Each year, that same excitement hangs in the air. The magic builds as the streets are lit up, the first snowflakes fall, and the mood becomes merrier: for a month-and-a-half, all over Paris, one can feel Christmas slowly creeping up.

The countdown began Friday evening, and in the most poetic way possible, as, according to Paris tradition, it simply wouldn’t be the Christmas season without the lighting of the end-of-year windows of Le Printemps, the grande-dame department store. Marion Cotillard, Dior’s incomparable muse, took on the task of cutting the ribbon, and thus raising the curtains to reveal windows filled with puppets, all dressed in Dior. The scenography places Dior’s emblematic couture outfits center stage, from that first collection of 1947 with its famous Bar jacket to the most recent show by Raf Simons, the new creative director. The puppets seem to come to life as they go ice-skating, just like the Parisians who each year get together at Christmas-time on the rink set up on the square in front of the historic town hall. Then the puppets stroll along Avenue Montaigne, in front of the Dior couture house, they get into a balloon, passing before the Eiffel Tower and the Opéra Garnier, stopping before a music stand or a funfair. In this poetic universe, the Dior story is told in the windows as though it were a fairytale and, Friday evening, everyone was more than willing to dream. The numbers of both children and adult onlookers who stayed for the event swelled as, with Marion, they watched the windows light up one by one. Between the raising of two curtains, our very own Lady Dior recalled the magic of her own childhood Christmases and the stories she was told: “Not so much Christmas stories as Christmas carols, such as ‘Oh Christmas Tree’,” Marion explained. “This song has always had a special place in my heart. ‘Jingle Bells’, too. I have very strong memories associated with these melodies.”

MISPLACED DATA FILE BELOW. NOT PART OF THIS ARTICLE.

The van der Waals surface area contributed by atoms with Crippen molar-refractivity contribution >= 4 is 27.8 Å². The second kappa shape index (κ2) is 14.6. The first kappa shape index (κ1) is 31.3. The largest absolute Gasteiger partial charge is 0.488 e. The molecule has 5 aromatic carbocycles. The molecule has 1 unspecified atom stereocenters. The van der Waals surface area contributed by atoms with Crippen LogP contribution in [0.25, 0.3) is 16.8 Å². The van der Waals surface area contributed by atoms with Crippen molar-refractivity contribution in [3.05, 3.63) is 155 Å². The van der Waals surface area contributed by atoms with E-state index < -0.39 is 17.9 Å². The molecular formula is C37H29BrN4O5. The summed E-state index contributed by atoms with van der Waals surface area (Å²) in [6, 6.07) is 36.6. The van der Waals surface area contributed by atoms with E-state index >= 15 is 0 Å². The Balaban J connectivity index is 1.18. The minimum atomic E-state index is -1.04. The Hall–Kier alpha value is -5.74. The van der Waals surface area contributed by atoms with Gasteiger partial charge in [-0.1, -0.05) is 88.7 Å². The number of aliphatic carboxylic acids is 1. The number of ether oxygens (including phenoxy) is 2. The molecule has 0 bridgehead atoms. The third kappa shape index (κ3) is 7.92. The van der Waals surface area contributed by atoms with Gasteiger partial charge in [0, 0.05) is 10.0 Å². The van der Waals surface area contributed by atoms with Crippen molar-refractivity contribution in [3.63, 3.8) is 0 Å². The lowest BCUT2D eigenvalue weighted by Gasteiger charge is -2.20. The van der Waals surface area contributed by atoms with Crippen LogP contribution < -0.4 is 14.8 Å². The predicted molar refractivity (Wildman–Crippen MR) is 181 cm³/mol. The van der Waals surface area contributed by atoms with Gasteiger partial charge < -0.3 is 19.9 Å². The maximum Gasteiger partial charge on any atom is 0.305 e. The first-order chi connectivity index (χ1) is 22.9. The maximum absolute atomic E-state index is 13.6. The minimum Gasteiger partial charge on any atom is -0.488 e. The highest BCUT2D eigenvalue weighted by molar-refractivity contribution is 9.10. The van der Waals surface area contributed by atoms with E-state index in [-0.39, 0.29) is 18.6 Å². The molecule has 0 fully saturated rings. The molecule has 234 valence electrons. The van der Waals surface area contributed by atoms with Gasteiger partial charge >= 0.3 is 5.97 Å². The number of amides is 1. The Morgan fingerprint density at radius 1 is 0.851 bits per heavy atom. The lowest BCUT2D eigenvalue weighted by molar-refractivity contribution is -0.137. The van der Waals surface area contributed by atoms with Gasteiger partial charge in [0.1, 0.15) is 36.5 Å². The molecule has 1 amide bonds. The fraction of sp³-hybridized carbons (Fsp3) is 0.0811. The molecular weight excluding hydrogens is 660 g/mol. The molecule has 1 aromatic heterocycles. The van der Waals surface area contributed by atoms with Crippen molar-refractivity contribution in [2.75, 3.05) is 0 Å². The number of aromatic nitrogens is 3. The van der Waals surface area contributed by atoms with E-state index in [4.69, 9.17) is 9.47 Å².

Last Friday, Christmas officially kicked off. And even if Marion says she’s not asked Santa Claus for anything yet, she still knows how she’s going to be spending the hoilday: ‘I adore spending lots of time in the kitchen with the people I love. I love this idea of family coming together, which is something that wasn’t particularly enforced in my own family, which is why it’s all the more powerful to me now.”

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